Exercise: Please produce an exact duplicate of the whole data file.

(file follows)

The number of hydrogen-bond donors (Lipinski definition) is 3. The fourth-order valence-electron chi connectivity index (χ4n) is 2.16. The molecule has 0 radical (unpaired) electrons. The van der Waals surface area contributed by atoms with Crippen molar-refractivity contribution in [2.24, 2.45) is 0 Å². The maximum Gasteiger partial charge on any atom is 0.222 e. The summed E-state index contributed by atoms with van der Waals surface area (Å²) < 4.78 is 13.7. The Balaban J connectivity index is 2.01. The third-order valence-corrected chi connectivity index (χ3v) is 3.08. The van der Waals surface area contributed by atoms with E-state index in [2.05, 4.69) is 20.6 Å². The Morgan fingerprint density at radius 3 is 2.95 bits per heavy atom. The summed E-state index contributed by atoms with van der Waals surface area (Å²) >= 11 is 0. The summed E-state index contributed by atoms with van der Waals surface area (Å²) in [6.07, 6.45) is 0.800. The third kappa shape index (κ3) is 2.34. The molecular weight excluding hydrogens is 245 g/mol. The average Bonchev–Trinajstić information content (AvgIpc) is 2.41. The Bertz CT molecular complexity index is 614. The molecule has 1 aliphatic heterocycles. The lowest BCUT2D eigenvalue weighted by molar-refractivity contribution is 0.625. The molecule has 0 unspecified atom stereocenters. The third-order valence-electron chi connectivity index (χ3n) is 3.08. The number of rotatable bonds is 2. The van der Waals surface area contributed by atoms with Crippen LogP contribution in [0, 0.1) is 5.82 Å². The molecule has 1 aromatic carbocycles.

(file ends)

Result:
The number of hydrogen-bond donors (Lipinski definition) is 3. The fourth-order valence-electron chi connectivity index (χ4n) is 2.16. The molecule has 0 radical (unpaired) electrons. The van der Waals surface area contributed by atoms with Crippen molar-refractivity contribution in [2.24, 2.45) is 0 Å². The maximum Gasteiger partial charge on any atom is 0.222 e. The summed E-state index contributed by atoms with van der Waals surface area (Å²) < 4.78 is 13.7. The Balaban J connectivity index is 2.01. The third-order valence-corrected chi connectivity index (χ3v) is 3.08. The van der Waals surface area contributed by atoms with E-state index in [2.05, 4.69) is 20.6 Å². The Morgan fingerprint density at radius 3 is 2.95 bits per heavy atom. The summed E-state index contributed by atoms with van der Waals surface area (Å²) >= 11 is 0. The summed E-state index contributed by atoms with van der Waals surface area (Å²) in [6.07, 6.45) is 0.800. The third kappa shape index (κ3) is 2.34. The molecular weight excluding hydrogens is 245 g/mol. The average Bonchev–Trinajstić information content (AvgIpc) is 2.41. The Bertz CT molecular complexity index is 614. The molecule has 1 aliphatic heterocycles. The lowest BCUT2D eigenvalue weighted by molar-refractivity contribution is 0.625. The molecule has 0 unspecified atom stereocenters. The third-order valence-electron chi connectivity index (χ3n) is 3.08. The number of rotatable bonds is 2. The van der Waals surface area contributed by atoms with Crippen LogP contribution in [0, 0.1) is 5.82 Å². The molecule has 1 aromatic carbocycles.